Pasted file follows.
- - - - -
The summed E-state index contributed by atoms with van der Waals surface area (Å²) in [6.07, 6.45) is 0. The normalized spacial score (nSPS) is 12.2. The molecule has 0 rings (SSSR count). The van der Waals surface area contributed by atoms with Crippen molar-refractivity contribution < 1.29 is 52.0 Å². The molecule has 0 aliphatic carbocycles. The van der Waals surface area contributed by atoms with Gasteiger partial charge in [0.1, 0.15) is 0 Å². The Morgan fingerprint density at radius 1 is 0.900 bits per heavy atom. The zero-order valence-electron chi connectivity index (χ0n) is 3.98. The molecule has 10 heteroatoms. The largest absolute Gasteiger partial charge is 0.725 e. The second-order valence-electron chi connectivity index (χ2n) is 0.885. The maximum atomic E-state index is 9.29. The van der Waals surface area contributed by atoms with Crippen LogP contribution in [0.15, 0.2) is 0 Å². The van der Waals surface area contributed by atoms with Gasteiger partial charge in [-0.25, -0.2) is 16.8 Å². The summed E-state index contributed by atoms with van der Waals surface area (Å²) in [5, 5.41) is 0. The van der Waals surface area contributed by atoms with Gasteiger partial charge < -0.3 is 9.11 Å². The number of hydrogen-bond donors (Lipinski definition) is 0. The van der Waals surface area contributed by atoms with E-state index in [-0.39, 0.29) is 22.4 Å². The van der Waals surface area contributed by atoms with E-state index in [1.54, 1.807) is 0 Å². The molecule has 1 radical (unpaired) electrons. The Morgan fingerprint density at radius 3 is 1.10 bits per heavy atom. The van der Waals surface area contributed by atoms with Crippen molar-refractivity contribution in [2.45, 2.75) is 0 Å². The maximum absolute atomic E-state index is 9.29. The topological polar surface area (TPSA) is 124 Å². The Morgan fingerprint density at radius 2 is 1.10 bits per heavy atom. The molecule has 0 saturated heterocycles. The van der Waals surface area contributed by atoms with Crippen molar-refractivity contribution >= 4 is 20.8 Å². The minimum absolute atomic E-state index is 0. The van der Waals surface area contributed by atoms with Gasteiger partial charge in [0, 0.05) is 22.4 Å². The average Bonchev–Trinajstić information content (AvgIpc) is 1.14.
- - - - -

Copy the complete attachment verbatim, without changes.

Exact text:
The summed E-state index contributed by atoms with van der Waals surface area (Å²) in [6.07, 6.45) is 0. The normalized spacial score (nSPS) is 12.2. The molecule has 0 rings (SSSR count). The van der Waals surface area contributed by atoms with Crippen molar-refractivity contribution < 1.29 is 52.0 Å². The molecule has 0 aliphatic carbocycles. The van der Waals surface area contributed by atoms with Gasteiger partial charge in [0.1, 0.15) is 0 Å². The Morgan fingerprint density at radius 1 is 0.900 bits per heavy atom. The zero-order valence-electron chi connectivity index (χ0n) is 3.98. The molecule has 10 heteroatoms. The largest absolute Gasteiger partial charge is 0.725 e. The second-order valence-electron chi connectivity index (χ2n) is 0.885. The maximum atomic E-state index is 9.29. The van der Waals surface area contributed by atoms with Crippen LogP contribution in [0.15, 0.2) is 0 Å². The van der Waals surface area contributed by atoms with Gasteiger partial charge in [-0.25, -0.2) is 16.8 Å². The summed E-state index contributed by atoms with van der Waals surface area (Å²) in [5, 5.41) is 0. The van der Waals surface area contributed by atoms with Gasteiger partial charge < -0.3 is 9.11 Å². The number of hydrogen-bond donors (Lipinski definition) is 0. The van der Waals surface area contributed by atoms with E-state index in [-0.39, 0.29) is 22.4 Å². The van der Waals surface area contributed by atoms with E-state index in [1.54, 1.807) is 0 Å². The molecule has 1 radical (unpaired) electrons. The Morgan fingerprint density at radius 3 is 1.10 bits per heavy atom. The van der Waals surface area contributed by atoms with Crippen molar-refractivity contribution in [2.45, 2.75) is 0 Å². The maximum absolute atomic E-state index is 9.29. The topological polar surface area (TPSA) is 124 Å². The Morgan fingerprint density at radius 2 is 1.10 bits per heavy atom. The molecule has 0 saturated heterocycles. The van der Waals surface area contributed by atoms with Crippen molar-refractivity contribution >= 4 is 20.8 Å². The minimum absolute atomic E-state index is 0. The van der Waals surface area contributed by atoms with Gasteiger partial charge in [0, 0.05) is 22.4 Å². The average Bonchev–Trinajstić information content (AvgIpc) is 1.14.